The cry of “dinnertime” reverberates throughout the house.
First emanating from one throat, joined shortly by another, then another, like the relays on a circuit board lighting up, the call continues until the entire Huber household either comes stumbling down the stairs or puts a puppy down long enough to get a slice of pizza.
Soon a horde of both biological and foster children, all of whom call Patti Huber “Mom,” and a handful of neighborhood kids descend on the dining room table to celebrate a birthday.
In the past 10 years, 20 foster children, some victims of neglect and physical or sexual abuse, have passed through the Hubers’ Manassas doorway and into their home, which was once a Prince William County safe house. To date, five have become permanent family members, adopted by the Hubers.
In total, 12 children live in the house in an assortment of cribs and bunk beds, with easily enough mouths to drink four gallons of milk every two days, Huber says with a laugh. Five are the Hubers’ biological children.
Because of their work with children, Huber and her husband Dirk were among the nine foster families recognized in May at the Washington Council of Governments and Freddie Mac Foundation Regional Foster Parent Appreciation Gala. At the event, the couple were named Outstanding Foster parents.
Gloria Washington, the Prince William County foster parent coordinator, said the Hubers were nominated by the county’s foster staff because of their strong commitment to foster children.
At a June 24 meeting, the Board of County Supervisors also commended the couple for “their consistently unwavering commitment to children and families in the Prince William community.”
Sitting on a wheeled chair in the living room with a young one on her knee that was intent on playing with her earrings, Patti Huber said her motivation to enter foster parenting started with a lack of fulfillment in life and a newspaper ad she found 10 years ago.
Something clangs to the kitchen floor across the house.
Huber pauses. Her ears prick up.
“Oh, it’s just plastic,” she says in a borderline-pass? tone.
In the course of an hour and half, Huber has juggled three different children in her arms. One had a diaper rash, one banged his knee on the ground, and one wide-eyed girl just needed her momma.
Though stretched thin at times, Huber said she tries, aided by her extended family, to give due attention to each child. The children range in age from toddlers to adolescents and represent a wide swath of society.
“I can count on my hands how much games I’ve missed,” said a proud Huber of her children’s involvement in everything from soccer and basketball to cheerleading and gymnastics. “God has been good to me in scheduling games.”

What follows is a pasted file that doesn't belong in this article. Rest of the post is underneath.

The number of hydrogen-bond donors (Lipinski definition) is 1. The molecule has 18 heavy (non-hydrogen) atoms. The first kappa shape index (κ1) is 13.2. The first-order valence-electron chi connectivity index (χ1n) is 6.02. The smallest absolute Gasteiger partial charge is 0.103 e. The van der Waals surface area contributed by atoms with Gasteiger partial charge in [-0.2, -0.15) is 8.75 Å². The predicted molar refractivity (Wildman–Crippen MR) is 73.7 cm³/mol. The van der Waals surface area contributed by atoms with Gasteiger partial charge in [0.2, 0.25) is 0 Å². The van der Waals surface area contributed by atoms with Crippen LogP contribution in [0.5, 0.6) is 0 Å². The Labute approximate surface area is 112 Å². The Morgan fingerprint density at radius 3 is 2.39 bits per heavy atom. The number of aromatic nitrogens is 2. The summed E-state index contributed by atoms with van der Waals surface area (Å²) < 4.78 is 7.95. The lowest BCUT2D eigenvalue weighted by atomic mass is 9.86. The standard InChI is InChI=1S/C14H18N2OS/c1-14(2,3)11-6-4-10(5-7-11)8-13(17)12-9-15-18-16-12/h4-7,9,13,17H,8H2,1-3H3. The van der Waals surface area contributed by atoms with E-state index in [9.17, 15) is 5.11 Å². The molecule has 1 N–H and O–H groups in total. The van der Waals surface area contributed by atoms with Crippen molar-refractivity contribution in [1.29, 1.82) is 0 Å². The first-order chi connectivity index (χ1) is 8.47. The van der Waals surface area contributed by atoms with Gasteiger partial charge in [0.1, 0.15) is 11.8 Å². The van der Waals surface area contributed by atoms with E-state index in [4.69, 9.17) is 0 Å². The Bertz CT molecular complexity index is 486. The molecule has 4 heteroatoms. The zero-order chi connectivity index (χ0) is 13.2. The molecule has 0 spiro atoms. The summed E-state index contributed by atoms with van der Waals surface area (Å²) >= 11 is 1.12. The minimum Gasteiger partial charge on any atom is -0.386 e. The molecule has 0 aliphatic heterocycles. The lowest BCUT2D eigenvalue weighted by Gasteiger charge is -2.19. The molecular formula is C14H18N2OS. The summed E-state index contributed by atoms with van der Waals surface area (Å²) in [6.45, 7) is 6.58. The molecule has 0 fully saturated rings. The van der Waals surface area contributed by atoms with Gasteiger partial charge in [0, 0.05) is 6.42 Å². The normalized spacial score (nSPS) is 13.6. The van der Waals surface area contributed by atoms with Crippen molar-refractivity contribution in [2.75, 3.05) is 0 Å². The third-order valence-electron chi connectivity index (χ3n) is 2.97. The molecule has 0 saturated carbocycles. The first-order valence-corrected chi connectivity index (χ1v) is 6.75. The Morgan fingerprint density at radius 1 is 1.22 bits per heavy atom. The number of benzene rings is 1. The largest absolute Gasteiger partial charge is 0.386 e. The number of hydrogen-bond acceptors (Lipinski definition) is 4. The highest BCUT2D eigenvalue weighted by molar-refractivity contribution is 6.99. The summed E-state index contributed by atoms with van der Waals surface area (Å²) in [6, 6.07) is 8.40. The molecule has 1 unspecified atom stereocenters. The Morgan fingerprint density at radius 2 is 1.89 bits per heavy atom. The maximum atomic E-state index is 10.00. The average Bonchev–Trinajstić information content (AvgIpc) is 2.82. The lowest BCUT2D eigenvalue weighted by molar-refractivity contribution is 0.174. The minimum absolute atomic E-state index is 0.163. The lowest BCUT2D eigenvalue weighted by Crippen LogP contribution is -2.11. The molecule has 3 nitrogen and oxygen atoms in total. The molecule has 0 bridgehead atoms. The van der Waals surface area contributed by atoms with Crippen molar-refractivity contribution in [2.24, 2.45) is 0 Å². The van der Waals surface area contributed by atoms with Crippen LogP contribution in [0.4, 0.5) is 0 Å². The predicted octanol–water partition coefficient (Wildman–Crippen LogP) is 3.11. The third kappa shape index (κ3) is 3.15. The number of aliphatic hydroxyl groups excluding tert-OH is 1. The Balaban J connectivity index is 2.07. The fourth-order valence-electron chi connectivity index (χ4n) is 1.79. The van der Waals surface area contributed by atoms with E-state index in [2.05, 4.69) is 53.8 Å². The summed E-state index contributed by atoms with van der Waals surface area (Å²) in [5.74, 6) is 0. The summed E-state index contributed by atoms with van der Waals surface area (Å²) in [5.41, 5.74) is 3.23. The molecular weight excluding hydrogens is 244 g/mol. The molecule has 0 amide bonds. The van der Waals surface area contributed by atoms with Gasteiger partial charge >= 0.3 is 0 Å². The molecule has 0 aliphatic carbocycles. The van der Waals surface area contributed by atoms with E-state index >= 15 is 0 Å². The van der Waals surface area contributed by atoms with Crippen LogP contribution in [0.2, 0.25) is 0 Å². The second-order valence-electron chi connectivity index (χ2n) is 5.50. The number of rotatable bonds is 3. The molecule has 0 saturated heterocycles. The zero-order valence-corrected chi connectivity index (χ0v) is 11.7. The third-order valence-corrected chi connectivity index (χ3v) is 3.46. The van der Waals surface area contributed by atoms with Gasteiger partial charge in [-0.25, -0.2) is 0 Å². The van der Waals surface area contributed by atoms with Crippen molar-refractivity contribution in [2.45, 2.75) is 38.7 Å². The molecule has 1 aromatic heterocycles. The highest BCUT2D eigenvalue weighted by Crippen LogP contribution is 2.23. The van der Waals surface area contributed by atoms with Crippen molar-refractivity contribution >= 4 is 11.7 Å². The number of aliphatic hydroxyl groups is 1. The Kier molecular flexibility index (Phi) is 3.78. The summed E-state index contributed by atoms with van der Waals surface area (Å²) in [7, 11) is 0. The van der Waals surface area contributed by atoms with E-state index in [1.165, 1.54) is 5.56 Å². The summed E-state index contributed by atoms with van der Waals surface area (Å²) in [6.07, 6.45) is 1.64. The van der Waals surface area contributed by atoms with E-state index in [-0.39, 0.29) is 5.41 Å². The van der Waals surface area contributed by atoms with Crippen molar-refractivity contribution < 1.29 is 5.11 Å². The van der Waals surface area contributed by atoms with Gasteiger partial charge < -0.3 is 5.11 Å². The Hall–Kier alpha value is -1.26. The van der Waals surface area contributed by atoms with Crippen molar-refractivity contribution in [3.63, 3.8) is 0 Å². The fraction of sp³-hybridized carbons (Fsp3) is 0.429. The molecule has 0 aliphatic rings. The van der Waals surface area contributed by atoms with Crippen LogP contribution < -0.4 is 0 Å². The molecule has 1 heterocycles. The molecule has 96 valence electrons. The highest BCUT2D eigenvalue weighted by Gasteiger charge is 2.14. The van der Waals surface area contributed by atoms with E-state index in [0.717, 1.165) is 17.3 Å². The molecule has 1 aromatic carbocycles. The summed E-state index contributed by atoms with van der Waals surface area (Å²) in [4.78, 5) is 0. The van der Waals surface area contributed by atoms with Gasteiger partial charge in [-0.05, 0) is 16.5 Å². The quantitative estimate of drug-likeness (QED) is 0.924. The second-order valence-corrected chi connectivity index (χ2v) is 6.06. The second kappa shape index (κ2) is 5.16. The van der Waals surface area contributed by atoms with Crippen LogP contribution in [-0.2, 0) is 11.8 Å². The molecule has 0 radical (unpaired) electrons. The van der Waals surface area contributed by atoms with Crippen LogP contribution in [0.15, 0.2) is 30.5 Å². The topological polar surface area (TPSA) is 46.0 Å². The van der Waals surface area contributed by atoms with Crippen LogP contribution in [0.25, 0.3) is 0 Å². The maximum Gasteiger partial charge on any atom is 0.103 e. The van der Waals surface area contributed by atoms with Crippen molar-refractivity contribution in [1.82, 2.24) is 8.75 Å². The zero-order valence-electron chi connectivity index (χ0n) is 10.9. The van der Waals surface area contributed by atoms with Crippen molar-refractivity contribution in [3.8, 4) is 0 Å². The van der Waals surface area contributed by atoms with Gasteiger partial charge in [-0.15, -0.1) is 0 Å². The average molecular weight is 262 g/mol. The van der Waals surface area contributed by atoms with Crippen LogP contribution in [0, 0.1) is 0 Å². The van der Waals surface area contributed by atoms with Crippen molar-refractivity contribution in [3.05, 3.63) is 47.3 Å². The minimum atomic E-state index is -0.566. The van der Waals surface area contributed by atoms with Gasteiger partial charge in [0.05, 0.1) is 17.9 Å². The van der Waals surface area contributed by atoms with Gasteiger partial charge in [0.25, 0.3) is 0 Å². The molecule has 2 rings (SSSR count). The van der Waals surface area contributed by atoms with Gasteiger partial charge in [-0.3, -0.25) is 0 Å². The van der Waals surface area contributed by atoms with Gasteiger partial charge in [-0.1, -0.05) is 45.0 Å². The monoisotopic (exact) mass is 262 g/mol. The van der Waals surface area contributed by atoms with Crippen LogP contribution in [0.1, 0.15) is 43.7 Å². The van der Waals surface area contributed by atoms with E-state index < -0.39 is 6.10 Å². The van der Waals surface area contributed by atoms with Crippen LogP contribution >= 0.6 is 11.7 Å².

Improvement in foster care has also become a greater struggle for Huber. As part of the Virginia Adoptive Foster Kinship Association, Huber lobbies in Richmond for increased stipends for foster families, for higher standards of care and against the corporal punishment of foster children.
“These kids have been through enough,” Huber said.
But she said she refuses to coddle the children and allow them to lean on their past history as crutches. Responsibility for one’s actions is stressed to all under her roof.
The family, more than four times larger than the county’s average according to 2000 U.S. Census data, attempts to operate like its smaller, less unwieldy counterparts.
Trips to the grocery store become adventures. Since every child is naturally inclined to cart-pushing, Huber must take the time to strategically put smaller ones behind carts loaded with fewer items. All fall into line to form an overly excited train of brown paper bags.
Three years ago, the Hubers took 10 children on a three-week trip to Utah. Traveling in a conversion van, the family visited South Dakota, Mount Rushmore and the Crazy Horse monument. Last year, the gang piled into the family vehicle again and went to New York and Cape Cod.
It is said that Christmas at the Huber household is a magical season. Twelve children, with two adults in tow, trooping through a Christmas tree farm squabbling over which tree is “the tree” and pointing out the flaws in each others’, Huber said, is quite a sight.
The holiday is a time when the entire family — biological, adoptive and foster children — come together beneath an attic-worth of decorations.
“I spend a lot of time trying to erase lines,” Huber said.
Every child has their own handmade stocking and special ornament which they are free to take with them when they leave to carry forever and hang on their own tree.
Huber is gleeful in her description of the children’s faces as they tear into their presents. No child is ever disappointed.
“Santa does really well at granting wishes in this house,” Huber said.
She is realistic about her expectations for the children she cares for, she said. She hopes they graduate high school, do not get arrested and leave in better shape than in which they arrived.
A veteran, she said she would encourage others to enter foster care as well and is attempting through VAFKA to create a grass-roots, local support system for foster parents.
“Foster parenting is not scary,” Huber said. “People can do it. Yeah, it can be rough, but we need someone to help these kids. Someone has to do it.”